The National Marine Fisheries Service announced Tuesday that they rejected a petition to list the Pacific bluefin tuna as an endangered species.
A long list of environmental organizations combined efforts to submit a request in June 2016 for the species to be protected under the Endangered Species Act. These groups are vastly disappointed in the decision, and argue that bluefin tuna—a luxury sushi item in high demand globally—are in fact endangered as their populations are at just 3 percent of what the stock once was.
Alternatively, The Billfish Foundation was glad to see that a highly prized game fish will remain accessible to recreational anglers. Although NMFS was considering the option of listing Pacific bluefin tuna on the ESA, the nation’s fishery service concluded after reviewing the petition and stock details that the species is on a positive trajectory. In 2013 the Inter-American Tropical Tuna Commission, which manages tunas and tuna-like species in the Pacific Ocean, adjusted the overall catch limit for bluefin, reducing the commercial catch for 40% as well as the recreational bag limit from 10 fish per day to two with a maximum of six fish.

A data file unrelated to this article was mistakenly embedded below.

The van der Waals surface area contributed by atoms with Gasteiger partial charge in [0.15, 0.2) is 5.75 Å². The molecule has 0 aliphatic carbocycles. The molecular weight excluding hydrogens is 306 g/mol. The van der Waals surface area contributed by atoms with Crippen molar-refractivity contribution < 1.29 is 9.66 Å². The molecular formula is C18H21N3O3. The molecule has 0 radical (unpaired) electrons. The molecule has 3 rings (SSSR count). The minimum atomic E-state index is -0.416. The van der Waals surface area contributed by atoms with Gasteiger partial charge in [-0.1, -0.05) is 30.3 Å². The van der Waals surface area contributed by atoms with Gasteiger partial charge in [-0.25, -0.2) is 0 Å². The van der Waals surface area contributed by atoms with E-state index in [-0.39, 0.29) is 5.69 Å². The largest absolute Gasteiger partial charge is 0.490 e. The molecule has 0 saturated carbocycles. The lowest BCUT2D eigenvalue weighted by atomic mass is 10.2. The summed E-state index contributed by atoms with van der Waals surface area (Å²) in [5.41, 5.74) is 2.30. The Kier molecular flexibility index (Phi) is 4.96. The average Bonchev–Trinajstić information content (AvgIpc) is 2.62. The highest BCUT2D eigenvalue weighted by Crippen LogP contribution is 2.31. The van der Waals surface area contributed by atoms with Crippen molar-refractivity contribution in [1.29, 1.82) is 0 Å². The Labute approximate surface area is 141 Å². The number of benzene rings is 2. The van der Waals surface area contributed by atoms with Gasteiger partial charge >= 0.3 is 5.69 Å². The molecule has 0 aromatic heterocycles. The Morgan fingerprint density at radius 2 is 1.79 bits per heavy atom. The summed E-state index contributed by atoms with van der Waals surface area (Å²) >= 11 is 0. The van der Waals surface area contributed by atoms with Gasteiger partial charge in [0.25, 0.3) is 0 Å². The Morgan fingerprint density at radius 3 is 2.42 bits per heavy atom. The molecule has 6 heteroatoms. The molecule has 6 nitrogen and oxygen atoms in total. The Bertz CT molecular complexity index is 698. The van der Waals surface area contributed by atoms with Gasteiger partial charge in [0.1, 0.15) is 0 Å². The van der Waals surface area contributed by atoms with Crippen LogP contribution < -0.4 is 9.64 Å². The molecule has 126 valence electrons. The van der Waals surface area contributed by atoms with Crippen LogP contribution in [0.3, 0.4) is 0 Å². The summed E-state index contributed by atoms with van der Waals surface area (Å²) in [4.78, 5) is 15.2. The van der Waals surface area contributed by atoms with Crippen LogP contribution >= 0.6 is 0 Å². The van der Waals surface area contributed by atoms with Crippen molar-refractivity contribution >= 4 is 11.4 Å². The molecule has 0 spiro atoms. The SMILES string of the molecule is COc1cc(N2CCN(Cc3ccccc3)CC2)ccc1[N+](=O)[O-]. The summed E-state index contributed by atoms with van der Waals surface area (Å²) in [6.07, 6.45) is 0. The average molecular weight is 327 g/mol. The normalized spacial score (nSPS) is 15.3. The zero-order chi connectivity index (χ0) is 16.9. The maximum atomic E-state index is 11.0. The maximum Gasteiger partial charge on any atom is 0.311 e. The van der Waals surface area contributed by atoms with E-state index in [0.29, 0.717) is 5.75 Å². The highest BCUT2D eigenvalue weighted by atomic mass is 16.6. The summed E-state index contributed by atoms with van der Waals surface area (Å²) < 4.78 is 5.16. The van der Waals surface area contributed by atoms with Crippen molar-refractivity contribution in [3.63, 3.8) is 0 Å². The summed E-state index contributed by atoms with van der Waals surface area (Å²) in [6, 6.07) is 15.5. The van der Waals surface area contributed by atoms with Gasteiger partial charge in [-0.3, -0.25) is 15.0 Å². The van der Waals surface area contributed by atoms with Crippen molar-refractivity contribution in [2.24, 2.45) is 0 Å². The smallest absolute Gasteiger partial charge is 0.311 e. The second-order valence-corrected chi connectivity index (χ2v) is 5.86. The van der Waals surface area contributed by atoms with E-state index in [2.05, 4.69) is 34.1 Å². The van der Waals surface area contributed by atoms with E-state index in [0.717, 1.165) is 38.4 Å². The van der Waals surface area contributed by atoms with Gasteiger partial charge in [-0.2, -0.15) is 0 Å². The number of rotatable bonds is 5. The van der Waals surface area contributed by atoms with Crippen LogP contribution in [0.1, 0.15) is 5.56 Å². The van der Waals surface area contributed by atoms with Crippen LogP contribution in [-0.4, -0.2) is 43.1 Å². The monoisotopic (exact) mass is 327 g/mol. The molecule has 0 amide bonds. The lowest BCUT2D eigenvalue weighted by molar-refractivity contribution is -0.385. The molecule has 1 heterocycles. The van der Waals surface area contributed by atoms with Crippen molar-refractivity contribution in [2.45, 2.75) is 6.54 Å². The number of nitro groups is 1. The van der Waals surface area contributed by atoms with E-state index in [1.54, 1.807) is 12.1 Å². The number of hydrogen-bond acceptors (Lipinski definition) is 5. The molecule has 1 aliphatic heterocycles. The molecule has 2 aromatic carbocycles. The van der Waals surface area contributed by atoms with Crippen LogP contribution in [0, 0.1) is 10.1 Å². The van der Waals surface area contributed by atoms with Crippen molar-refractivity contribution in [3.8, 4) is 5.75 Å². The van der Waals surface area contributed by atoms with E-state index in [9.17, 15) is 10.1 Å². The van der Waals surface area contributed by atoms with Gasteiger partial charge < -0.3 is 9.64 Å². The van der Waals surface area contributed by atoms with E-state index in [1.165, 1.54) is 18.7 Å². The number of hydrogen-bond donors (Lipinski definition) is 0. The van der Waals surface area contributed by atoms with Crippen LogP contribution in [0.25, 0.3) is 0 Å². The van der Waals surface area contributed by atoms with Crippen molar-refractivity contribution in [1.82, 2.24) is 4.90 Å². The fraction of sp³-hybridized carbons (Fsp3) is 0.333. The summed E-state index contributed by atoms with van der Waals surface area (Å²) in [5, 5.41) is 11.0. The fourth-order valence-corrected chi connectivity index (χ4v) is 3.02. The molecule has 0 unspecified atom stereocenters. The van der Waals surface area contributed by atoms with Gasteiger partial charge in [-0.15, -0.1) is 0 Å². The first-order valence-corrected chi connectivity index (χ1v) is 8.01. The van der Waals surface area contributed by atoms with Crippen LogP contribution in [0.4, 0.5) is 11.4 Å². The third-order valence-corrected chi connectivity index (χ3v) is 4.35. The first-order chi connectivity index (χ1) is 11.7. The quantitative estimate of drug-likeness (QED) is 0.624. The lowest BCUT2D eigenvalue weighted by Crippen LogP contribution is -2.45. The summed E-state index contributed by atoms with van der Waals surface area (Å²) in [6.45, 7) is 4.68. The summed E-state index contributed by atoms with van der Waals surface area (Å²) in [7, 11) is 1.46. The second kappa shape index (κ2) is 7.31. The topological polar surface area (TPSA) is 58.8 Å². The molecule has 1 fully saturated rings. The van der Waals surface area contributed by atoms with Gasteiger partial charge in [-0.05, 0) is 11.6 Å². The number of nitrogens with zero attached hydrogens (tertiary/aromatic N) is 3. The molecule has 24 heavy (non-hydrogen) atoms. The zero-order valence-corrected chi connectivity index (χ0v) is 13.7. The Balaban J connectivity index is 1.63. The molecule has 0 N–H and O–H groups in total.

It’s important to note that the Endangered Species Act is national legislation that only applies in the United States. While the bluefin tuna may have severely reduced populations, it is not likely that listing it under the ESA will result in any significant conservation as just five percent of the stock occurs in U.S. waters. High demand for the fish in other parts of the world (Japan, South Korea, etc.) is driving its declining numbers and high price. If conservation measures are to be implemented it must be done at the international level where those heavily fishing for bluefin can be controlled.